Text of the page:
Writing Terminal Service Based Scripts (Part 14)

by [Published on 3 Dec. 2008 / Last Updated on 3 Dec. 2008]

How to add additional terminal service functionality to our existing script framework.

If you would like to read the other parts in this article series please go to:

Introduction

In the last part of this series, we integrated a function that allowed us to view the current terminal service sessions into the script framework that we have constructed. In this article, I want to conclude the series by adding a few more functions to our script.

Before I Begin…

It occurred to me that I did not provide the current code for our script at the end of the previous article, so I want to go ahead and show you what our script looks like as of right now:

@echo off
set _menu=D
set _SRV=Mirage
:Loop
cls
Echo What do you want to do?
Echo A: Select a Different Terminal Server
Echo B: View the Current Sessions
Echo C: This choice is not yet available
Echo.
Echo D: Quit
Echo.
Echo The currently selected terminal server is %_SRV%
Echo.
Set /P _menu=Please enter your choice:

if not "%_menu%"=="" set _menu=%_menu:~0,1%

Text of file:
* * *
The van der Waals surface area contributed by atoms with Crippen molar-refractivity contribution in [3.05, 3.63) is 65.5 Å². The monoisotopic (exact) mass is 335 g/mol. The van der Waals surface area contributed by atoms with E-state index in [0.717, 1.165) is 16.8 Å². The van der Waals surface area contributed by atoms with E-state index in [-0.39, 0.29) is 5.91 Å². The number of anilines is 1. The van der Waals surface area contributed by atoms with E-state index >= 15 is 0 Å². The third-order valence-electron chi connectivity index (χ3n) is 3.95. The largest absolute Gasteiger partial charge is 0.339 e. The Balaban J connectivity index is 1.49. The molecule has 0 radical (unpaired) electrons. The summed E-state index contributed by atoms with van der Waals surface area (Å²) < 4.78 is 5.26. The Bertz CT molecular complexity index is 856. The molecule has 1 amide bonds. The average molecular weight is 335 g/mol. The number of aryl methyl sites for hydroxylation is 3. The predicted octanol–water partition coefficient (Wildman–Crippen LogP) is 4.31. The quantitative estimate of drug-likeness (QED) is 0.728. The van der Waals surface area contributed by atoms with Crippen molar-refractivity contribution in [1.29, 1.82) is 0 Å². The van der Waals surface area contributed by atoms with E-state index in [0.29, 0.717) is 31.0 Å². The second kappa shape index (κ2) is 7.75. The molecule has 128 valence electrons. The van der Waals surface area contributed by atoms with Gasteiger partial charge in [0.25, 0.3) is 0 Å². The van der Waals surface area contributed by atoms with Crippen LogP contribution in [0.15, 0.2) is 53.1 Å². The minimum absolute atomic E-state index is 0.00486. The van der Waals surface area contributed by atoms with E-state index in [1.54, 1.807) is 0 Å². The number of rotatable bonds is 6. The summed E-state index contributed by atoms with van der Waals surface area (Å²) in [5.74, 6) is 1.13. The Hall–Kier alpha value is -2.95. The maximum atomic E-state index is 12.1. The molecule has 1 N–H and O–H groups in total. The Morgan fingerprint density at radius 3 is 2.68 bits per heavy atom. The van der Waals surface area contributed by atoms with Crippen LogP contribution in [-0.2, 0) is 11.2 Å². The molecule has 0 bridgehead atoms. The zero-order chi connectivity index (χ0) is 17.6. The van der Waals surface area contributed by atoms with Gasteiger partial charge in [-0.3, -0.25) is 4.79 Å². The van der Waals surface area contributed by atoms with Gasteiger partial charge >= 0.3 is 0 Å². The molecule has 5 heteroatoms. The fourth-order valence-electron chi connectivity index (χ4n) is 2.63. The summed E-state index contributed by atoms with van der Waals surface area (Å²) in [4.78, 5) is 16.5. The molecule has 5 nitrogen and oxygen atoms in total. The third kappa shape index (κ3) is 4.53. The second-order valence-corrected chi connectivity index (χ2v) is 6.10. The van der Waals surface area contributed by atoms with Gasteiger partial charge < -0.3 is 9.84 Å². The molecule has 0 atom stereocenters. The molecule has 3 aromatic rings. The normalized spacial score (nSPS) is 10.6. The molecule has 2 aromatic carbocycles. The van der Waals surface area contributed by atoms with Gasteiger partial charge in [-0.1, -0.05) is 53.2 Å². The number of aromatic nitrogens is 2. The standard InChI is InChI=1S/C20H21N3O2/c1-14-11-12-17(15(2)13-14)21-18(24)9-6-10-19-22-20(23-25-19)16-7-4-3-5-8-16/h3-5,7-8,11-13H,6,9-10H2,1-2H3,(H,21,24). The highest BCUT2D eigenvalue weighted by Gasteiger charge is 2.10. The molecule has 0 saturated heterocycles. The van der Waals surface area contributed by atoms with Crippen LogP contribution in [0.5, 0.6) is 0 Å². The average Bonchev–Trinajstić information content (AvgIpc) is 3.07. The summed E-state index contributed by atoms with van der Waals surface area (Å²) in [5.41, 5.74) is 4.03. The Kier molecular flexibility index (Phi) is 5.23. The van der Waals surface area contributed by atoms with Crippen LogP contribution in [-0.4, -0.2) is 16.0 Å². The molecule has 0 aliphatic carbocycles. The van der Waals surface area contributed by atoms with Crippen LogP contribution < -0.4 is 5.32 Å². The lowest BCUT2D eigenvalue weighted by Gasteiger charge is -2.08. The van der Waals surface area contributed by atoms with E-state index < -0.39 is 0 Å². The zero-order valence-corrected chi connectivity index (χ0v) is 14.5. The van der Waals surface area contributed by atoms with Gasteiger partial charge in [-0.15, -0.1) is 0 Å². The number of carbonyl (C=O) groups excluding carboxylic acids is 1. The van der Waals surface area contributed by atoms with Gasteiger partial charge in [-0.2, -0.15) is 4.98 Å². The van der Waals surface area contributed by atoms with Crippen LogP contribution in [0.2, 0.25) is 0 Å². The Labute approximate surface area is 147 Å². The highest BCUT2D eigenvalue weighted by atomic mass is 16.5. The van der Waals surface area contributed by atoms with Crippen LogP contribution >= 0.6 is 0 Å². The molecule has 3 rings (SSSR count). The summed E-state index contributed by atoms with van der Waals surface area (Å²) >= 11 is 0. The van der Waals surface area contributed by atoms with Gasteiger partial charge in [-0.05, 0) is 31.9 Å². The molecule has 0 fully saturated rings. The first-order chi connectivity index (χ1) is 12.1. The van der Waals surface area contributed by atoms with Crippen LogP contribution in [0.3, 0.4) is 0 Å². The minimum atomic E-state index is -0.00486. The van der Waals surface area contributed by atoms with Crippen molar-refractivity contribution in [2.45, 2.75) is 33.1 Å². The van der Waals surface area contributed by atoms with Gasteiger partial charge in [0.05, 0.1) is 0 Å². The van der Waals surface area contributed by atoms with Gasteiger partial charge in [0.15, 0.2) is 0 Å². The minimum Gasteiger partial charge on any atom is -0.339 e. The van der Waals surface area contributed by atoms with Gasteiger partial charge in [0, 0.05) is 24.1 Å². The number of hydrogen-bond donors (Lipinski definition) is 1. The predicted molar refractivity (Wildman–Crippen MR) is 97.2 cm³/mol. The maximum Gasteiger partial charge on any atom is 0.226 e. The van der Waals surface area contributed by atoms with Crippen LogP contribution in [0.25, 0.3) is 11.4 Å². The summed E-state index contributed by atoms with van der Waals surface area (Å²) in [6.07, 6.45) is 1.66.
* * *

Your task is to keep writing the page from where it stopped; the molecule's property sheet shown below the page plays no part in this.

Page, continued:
REM echo %_menu%

If /i "%_menu%"=="A" goto sub_server
If /i "%_menu%"=="B" goto sub_session
If /i "%_menu%"=="C" goto sub_nothing
if /I "%_menu%"=="D" goto:eof
goto:loop

@Echo Off
Set /P _SRV=Please enter the name of the server that you want to work with
goto:Loop

:sub_session
Query Session /server:%_svr% /Counter
Pause
goto:Loop

goto:eof

:sub_nothing
echo Reserved for future code
goto:eof

One thing that I want to point out about the code above before we get started is that I have added the Pause command to the end of the :sub_session subroutine. This prevents the script from clearing the screen before you have had time to even read the output.

Resetting a Session

Now that our script is able to display session information, let us add a subroutine that will allow us to reset a session. We can accomplish that by way of the Reset Session command, but that command requires us to provide a session number. To accomplish this, we will ask the administrator for a session number, confirm the session number, and then reset the session.

The code used when resetting a session is a little bit tricky, but we are not using anything new. Here is the code:

:sub_reset
Set /P _sesnum=Please enter the Session ID that you want to reset
Echo The session that you are about to reset is:
echo.
query session %_sesnum%
echo.
Set /P _yn=Is this Correct (Y/N)
If /i "%_yn%"=="Y" then goto sub_reset2
Goto:loop

:sub_reset2
reset session %_sesnum%
goto:sub_session

As you can see, we are asking the administrator to enter a session number that they want to reset. We are reading that session number into a variable named _sesnum. We are then using the query session command to display just that session for confirmation.